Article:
What Chocolate? This Easter Egg Is Made Entirely of Cheese
The Cheester Egg is comprised of spreadable blue cheese.
Last year, British frozen food-focused supermarket chain Iceland made headlines by offering an interesting twist on the traditional Easter egg called a "Cheaster Egg"—an unconventional mix of white chocolate and cheese. But this year, the Walmart-owned U.K. grocery chain Asda is upping the dairy ante, selling its own "Cheester Egg"—an Easter egg made entirely of cheese without any hints of chocolate to hold it back.
According to Jo Miller, Asda's head of cheese, this twist on a classic Easter shape is just the latest in the brand's continued commitment to making the holidays cheesier. "Following the incredible response to our Christmas cheese advent calendar, the Cheester Egg was the obvious next step to show our customers that we're constantly listening and ensuring there's something for everyone at Asda this Easter," she said. The U.K.'s iNews pointed out that one recent statistic suggested that 60 percent of Brits prefer cheese over chocolate, so pushing the savory side of things is a sensible choice across the pond.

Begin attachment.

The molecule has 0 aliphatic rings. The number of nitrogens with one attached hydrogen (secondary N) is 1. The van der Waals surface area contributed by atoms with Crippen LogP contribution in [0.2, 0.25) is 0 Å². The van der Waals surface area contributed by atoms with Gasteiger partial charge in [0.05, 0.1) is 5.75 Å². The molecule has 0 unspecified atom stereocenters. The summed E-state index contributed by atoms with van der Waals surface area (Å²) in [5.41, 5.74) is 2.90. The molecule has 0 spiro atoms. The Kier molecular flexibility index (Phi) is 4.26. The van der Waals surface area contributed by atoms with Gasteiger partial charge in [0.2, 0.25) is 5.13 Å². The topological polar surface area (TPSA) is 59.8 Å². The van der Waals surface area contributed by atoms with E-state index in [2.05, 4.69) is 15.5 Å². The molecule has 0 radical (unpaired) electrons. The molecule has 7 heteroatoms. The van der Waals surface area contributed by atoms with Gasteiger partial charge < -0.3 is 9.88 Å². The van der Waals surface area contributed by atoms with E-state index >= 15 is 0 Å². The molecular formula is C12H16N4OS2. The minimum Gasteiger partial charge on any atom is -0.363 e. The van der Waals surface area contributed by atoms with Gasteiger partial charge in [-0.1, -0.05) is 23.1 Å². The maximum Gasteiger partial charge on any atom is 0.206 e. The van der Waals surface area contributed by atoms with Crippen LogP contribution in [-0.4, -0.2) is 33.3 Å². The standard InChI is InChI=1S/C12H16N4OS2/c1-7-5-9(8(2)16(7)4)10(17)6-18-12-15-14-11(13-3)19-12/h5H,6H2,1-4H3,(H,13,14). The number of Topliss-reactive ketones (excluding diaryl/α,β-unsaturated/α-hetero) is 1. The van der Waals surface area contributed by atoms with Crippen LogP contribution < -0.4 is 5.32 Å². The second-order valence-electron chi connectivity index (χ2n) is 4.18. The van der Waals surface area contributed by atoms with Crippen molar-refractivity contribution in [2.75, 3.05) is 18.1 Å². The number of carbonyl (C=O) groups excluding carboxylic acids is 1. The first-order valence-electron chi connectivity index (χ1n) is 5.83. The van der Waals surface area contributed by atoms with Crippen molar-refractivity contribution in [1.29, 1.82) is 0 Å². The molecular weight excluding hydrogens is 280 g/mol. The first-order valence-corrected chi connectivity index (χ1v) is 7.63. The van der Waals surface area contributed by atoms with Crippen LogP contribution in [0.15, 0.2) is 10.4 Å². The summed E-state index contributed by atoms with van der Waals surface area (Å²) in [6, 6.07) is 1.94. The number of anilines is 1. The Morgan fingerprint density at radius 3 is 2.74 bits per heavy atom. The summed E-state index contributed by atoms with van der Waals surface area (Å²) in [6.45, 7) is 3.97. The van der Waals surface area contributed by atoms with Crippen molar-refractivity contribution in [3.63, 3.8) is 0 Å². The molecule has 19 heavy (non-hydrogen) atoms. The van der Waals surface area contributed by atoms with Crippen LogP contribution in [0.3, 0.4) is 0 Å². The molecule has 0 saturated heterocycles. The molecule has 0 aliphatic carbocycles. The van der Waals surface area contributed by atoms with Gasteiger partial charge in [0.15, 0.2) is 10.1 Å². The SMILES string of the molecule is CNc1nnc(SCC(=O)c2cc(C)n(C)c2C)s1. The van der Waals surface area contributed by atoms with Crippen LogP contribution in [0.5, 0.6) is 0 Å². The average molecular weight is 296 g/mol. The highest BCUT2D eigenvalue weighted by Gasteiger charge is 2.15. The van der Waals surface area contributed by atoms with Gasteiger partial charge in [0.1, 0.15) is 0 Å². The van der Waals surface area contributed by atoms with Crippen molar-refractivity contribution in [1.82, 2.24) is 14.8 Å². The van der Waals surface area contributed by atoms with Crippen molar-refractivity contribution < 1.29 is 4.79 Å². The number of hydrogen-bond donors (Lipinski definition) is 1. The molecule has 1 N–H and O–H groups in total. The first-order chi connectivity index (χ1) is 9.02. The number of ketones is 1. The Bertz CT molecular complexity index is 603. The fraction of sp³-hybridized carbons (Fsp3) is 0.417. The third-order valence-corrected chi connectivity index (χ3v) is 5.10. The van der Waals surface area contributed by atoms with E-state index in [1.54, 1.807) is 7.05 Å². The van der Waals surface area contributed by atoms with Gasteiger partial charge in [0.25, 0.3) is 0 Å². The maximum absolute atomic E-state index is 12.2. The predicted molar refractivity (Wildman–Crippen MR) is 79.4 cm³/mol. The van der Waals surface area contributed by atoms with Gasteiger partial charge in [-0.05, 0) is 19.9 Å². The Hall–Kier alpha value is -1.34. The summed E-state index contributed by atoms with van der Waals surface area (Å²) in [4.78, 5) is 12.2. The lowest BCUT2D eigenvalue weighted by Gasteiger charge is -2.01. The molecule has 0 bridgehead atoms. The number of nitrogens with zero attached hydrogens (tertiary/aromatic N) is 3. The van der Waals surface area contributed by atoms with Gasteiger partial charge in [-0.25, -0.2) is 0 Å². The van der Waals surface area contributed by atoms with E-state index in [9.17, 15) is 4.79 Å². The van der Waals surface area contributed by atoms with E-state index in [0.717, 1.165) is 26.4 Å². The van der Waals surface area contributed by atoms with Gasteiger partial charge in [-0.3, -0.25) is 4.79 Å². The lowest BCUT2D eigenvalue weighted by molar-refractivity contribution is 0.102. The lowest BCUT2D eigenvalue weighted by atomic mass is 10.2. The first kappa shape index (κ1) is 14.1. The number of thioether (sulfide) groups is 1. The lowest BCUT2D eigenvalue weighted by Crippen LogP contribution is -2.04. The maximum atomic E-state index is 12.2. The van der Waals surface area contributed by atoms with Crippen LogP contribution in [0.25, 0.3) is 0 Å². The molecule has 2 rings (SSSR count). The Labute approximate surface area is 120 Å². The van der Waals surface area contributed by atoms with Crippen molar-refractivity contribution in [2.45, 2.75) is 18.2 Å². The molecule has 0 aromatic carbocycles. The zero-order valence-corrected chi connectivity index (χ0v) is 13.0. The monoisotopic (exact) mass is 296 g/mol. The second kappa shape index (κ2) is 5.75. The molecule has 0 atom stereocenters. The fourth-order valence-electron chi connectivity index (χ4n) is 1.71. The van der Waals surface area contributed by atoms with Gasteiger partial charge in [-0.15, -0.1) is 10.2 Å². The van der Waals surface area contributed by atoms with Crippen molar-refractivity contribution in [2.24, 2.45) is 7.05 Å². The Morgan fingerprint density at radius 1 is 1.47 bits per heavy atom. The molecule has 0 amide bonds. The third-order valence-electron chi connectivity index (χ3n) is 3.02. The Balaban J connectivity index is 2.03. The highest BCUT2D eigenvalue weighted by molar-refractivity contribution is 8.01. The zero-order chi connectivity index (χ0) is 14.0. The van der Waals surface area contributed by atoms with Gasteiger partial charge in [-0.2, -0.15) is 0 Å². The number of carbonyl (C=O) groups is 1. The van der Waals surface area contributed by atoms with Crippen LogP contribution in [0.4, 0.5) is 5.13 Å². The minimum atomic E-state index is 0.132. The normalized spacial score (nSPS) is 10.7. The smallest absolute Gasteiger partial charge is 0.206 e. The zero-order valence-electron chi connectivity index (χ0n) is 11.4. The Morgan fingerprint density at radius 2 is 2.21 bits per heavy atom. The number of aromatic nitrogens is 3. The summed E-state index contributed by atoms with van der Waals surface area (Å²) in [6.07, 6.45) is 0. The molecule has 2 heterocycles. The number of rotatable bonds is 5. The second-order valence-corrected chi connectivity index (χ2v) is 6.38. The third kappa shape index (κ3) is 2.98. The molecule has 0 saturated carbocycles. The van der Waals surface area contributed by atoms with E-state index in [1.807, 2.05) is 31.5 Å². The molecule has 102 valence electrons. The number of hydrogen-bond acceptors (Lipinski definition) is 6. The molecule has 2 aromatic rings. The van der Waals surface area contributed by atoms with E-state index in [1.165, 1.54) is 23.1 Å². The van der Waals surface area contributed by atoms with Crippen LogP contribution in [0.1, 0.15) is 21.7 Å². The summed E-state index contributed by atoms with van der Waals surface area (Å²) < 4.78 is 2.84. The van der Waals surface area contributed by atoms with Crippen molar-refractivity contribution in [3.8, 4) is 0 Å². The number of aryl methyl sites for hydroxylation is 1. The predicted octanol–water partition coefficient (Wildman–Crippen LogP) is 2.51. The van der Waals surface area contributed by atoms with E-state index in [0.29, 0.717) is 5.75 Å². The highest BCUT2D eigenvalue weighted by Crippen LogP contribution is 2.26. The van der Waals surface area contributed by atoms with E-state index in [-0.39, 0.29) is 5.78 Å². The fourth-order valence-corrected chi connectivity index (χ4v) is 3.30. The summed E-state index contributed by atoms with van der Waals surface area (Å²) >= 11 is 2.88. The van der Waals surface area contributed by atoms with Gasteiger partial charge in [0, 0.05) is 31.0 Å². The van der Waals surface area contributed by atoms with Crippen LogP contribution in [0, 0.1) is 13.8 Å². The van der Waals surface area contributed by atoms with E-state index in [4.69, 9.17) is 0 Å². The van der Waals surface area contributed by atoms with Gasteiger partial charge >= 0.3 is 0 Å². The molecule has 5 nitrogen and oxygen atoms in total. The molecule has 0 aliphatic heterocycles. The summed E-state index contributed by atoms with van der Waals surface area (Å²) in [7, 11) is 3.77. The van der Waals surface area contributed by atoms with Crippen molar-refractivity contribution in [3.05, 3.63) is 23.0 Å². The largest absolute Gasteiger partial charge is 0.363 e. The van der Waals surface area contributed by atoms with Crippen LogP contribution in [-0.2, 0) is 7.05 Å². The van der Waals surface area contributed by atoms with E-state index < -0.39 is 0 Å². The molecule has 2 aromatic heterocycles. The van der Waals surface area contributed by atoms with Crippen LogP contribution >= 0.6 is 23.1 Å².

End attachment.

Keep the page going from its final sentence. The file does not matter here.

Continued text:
As for the egg itself, the Cheester comes courtesy of Bulters Farmhouse Cheeses which uses its Blacksticks Blue Cheese to create the new holiday treat. The egg also comes packed with its own sweet caramelized onion chutney and mini oatcake crackers, meaning this cheesy egg is actually more of a small cheese spread than just a hunk of cheddar. "We're a nation of cheese fanatics, so we know consumers will love the Cheester Egg," said James Clapham, commercial manager of Butlers Farmhouse Cheeses. "It's an unexpected yet delicious twist on a traditional Easter favorite, and we can't wait for Asda customers to enjoy our handmade quality blue cheese."
However, here's one tidbit that might disappoint Easter, egg and cheese fans alike. As freelance consumer journalist Harry Wallop revealed on Twitter, though the Cheester may look like a full egg from the front, once you open the packaging, the actual product is only half an egg. It's not quite as bad as when you first discovered that those chocolate bunnies are hollow on the inside, but it's close.
This Story Originally Appeared On Food & Wine